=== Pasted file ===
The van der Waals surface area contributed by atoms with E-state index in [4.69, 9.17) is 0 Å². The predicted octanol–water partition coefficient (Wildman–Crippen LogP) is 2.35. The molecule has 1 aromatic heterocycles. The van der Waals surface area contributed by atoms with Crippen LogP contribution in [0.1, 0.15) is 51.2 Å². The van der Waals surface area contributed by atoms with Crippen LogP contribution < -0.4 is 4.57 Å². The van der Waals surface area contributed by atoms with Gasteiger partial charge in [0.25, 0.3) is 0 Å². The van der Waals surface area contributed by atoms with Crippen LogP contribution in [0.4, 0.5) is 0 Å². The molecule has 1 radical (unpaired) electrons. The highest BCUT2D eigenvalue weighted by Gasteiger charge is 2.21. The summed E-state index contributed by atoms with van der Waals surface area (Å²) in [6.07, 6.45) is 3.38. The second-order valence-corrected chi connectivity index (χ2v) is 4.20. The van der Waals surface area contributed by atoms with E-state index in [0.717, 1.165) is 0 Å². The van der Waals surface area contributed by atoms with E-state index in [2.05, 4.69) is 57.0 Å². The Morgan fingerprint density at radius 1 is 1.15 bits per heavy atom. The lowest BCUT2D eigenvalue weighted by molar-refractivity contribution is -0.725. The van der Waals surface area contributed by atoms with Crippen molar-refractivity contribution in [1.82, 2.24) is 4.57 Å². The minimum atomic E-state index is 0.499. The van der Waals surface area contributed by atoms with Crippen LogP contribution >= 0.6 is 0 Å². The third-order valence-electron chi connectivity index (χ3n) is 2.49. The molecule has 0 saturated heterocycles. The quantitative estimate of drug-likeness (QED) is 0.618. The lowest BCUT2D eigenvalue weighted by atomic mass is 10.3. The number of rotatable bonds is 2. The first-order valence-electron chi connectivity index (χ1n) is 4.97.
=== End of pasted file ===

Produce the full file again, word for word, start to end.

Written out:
The van der Waals surface area contributed by atoms with E-state index in [4.69, 9.17) is 0 Å². The predicted octanol–water partition coefficient (Wildman–Crippen LogP) is 2.35. The molecule has 1 aromatic heterocycles. The van der Waals surface area contributed by atoms with Crippen LogP contribution in [0.1, 0.15) is 51.2 Å². The van der Waals surface area contributed by atoms with Crippen LogP contribution < -0.4 is 4.57 Å². The van der Waals surface area contributed by atoms with Gasteiger partial charge in [0.25, 0.3) is 0 Å². The van der Waals surface area contributed by atoms with Crippen LogP contribution in [0.4, 0.5) is 0 Å². The molecule has 1 radical (unpaired) electrons. The highest BCUT2D eigenvalue weighted by Gasteiger charge is 2.21. The summed E-state index contributed by atoms with van der Waals surface area (Å²) in [6.07, 6.45) is 3.38. The second-order valence-corrected chi connectivity index (χ2v) is 4.20. The van der Waals surface area contributed by atoms with E-state index in [0.717, 1.165) is 0 Å². The van der Waals surface area contributed by atoms with E-state index in [2.05, 4.69) is 57.0 Å². The Morgan fingerprint density at radius 1 is 1.15 bits per heavy atom. The lowest BCUT2D eigenvalue weighted by molar-refractivity contribution is -0.725. The van der Waals surface area contributed by atoms with Crippen molar-refractivity contribution in [1.82, 2.24) is 4.57 Å². The minimum atomic E-state index is 0.499. The van der Waals surface area contributed by atoms with Crippen LogP contribution >= 0.6 is 0 Å². The third-order valence-electron chi connectivity index (χ3n) is 2.49. The molecule has 0 saturated heterocycles. The quantitative estimate of drug-likeness (QED) is 0.618. The lowest BCUT2D eigenvalue weighted by atomic mass is 10.3. The number of rotatable bonds is 2. The first-order valence-electron chi connectivity index (χ1n) is 4.97.